We have our amazing production designer Stan Baker to thank for that. He recruited on social media looking for a plethora of options we could use to communicate Angela's light and dark contrast, so we could visually express her downward spiral in the art to set up the film's ending. Stan did an amazing job and we were so thankful to Mad Madam B, Chelsea Estelle, Ciara Loran, Beverly Jane Robinson and L.S. Robinson for graciously donating pieces for the shoot.


Do talk about the shoot as such, and the on-screen atmosphere!


We wanted to provide the audience with an uneasy feeling right out of the gate, so through the shot selection and score we present an ironic contrast between this attractive family, the nice house, artwork, etc all affluent yet there is something sinister about it all. Our amazing composer Ryo Utasato and director of photography Aaron Sparks show off their amazing talents through the photography and score to welcome you into this lovely yet dangerous place. Combine that with Stan's amazing work "setting the table" for us, we were able to communicate exactly what we wanted so that by the time the dialogue begins, and right out of the gate Claudia starts in on Angela and vice versa, the pace accelerates until the subtext gives way to the real and the action starts. I am very proud of our whole team including our PM Jeremy Mitchell who was once again our jack-of-all-trades and always knew where everything and everyone needed to be, 1AD Misti Fields who kept us on point and the set moving, Kristal White our simply awesome makeup artist who made us all look amazing and had some fun throwing blood on April, our awesome sound mixer Michael Head who rocked our amazing sound as he always does, and even our PAs Joe Atinsky and Rachel Cook who were on the ball and made sure we got everything done!

And I cannot say enough about our amazing post crew. Andrew Greco cut the film together, Nathaniel Upshaw provided lights out color correction and Aaron Rose did a fantastic job sound editing!! The film looks and sounds so much better than it would ever have if I had done it! Very thankful for my post crew!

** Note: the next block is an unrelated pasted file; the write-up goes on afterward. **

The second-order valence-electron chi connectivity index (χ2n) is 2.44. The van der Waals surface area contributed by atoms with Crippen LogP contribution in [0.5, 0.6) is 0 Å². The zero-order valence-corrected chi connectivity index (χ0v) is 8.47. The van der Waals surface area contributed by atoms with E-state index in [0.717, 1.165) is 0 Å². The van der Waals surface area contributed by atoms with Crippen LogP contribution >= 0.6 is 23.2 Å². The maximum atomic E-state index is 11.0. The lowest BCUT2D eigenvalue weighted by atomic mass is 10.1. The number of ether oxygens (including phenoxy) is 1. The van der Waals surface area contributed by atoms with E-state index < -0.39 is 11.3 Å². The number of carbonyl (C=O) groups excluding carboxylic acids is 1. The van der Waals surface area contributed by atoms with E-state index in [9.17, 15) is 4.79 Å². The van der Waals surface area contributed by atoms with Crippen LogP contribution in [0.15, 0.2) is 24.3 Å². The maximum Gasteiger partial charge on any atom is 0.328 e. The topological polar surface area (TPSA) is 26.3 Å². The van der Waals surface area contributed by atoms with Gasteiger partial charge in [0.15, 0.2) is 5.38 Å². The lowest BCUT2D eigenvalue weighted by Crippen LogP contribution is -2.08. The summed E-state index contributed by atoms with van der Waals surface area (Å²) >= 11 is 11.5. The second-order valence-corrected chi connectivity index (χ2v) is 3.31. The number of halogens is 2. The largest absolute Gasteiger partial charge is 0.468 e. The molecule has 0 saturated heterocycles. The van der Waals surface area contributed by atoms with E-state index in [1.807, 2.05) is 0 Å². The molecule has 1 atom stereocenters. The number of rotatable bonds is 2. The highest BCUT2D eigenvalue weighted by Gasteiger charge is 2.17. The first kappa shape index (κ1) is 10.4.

And of course a huge shout out and thank you to Robb Hudspeth who graciously allowed us to take over his home for a weekend to make the film!


The $64-question of course, where can your movie be seen?


Right now it can be seen on YouTube and we've begun entering it into festivals. Here is the YouTube link:


Anything you can tell us about audience and critical reception of Envious yet?


Feeling lucky ?
Want to
any of my partnershops yourself
for more, better results ?

The links below
will take you
just there!!!

Find Roger Sampson
at the amazons ...


Great Britain (a.k.a. the United Kingdom)

Germany (East AND West)

Looking for imports ?
Find Roger Sampson here ...

Your shop for all things Thai

Something naughty ?
(Must be over 18 to go there !)

x-rated  find Roger Sampson at

It's only been released a week at this point, but it already has 100 views on YouTube so far and we've already received a couple of very positive reviews.


Any future projects you'd like to share?


We are in the process of getting the Forces of Horror Anthology ready for DVD hopefully this year!


Your/your movie's website, Facebook, whatever else?


Force of Nature Films website is




Anything else you're dying to mention and I have merely forgotten to ask?


As always you did an amazing and thorough interview! Thank you!!


Thanks for the interview!


© by Mike Haberfelner

Legal note: (re)Search my Trash cannot
and shall not be held responsible for
content of sites from a third party.

Thanks for watching !!!



On the same day
a Burglar wants to kill you
and your Ex wants
to make up ...
... and for the life of it,
you can't decide


A Killer Conversation

produced by and starring
Melanie Denholme
directed by
David V.G. Davies
written by
Michael Haberfelner
Ryan Hunter and
Rudy Barrow

out now on DVD



Stell Dir vor, Deine Lieblingsseifenoper birgt eine tiefere Wahrheit ...
... und stell Dir vor, der Penner von der U-Bahnstation hat doch recht ...
... und dann triffst Du auch noch die Frau Deiner (feuchten) Träume ...


Und an diesem Tag geht natürlich wieder einmal die Welt unter!!!


Bauliche Angelegenheiten
ein Roman von
Michael Haberfelner